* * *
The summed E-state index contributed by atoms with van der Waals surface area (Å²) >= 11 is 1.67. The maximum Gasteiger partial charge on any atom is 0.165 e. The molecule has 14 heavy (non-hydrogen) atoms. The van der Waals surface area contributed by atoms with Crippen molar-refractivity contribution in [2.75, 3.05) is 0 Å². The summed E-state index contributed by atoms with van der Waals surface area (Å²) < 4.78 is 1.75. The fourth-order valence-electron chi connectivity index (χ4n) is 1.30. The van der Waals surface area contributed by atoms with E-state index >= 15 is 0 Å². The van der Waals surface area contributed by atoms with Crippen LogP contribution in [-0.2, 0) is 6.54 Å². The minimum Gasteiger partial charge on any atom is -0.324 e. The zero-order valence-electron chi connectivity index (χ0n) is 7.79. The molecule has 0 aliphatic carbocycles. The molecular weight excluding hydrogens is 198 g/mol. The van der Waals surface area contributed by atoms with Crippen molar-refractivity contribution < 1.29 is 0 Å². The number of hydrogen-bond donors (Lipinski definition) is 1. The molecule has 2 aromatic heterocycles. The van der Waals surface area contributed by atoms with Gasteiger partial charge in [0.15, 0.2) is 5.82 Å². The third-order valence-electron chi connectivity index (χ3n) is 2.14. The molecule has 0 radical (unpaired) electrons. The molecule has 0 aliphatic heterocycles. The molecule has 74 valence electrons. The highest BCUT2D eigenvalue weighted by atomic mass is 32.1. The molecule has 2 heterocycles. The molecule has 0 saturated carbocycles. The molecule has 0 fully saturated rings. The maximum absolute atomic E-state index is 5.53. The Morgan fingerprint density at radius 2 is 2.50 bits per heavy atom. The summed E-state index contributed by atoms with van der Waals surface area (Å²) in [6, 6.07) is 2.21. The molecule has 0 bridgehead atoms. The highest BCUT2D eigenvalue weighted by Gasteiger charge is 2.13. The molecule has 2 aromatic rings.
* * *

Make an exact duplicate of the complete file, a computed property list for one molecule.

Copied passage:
The summed E-state index contributed by atoms with van der Waals surface area (Å²) >= 11 is 1.67. The maximum Gasteiger partial charge on any atom is 0.165 e. The molecule has 14 heavy (non-hydrogen) atoms. The van der Waals surface area contributed by atoms with Crippen molar-refractivity contribution in [2.75, 3.05) is 0 Å². The summed E-state index contributed by atoms with van der Waals surface area (Å²) < 4.78 is 1.75. The fourth-order valence-electron chi connectivity index (χ4n) is 1.30. The van der Waals surface area contributed by atoms with E-state index >= 15 is 0 Å². The van der Waals surface area contributed by atoms with Crippen LogP contribution in [-0.2, 0) is 6.54 Å². The minimum Gasteiger partial charge on any atom is -0.324 e. The zero-order valence-electron chi connectivity index (χ0n) is 7.79. The molecule has 0 aliphatic carbocycles. The molecular weight excluding hydrogens is 198 g/mol. The van der Waals surface area contributed by atoms with Crippen molar-refractivity contribution < 1.29 is 0 Å². The number of hydrogen-bond donors (Lipinski definition) is 1. The molecule has 2 aromatic heterocycles. The van der Waals surface area contributed by atoms with Gasteiger partial charge in [0.15, 0.2) is 5.82 Å². The third-order valence-electron chi connectivity index (χ3n) is 2.14. The molecule has 0 radical (unpaired) electrons. The molecule has 0 aliphatic heterocycles. The molecule has 74 valence electrons. The highest BCUT2D eigenvalue weighted by atomic mass is 32.1. The molecule has 2 heterocycles. The molecule has 0 saturated carbocycles. The molecule has 0 fully saturated rings. The maximum absolute atomic E-state index is 5.53. The Morgan fingerprint density at radius 2 is 2.50 bits per heavy atom. The summed E-state index contributed by atoms with van der Waals surface area (Å²) in [6, 6.07) is 2.21. The molecule has 0 bridgehead atoms. The highest BCUT2D eigenvalue weighted by Gasteiger charge is 2.13. The molecule has 2 aromatic rings.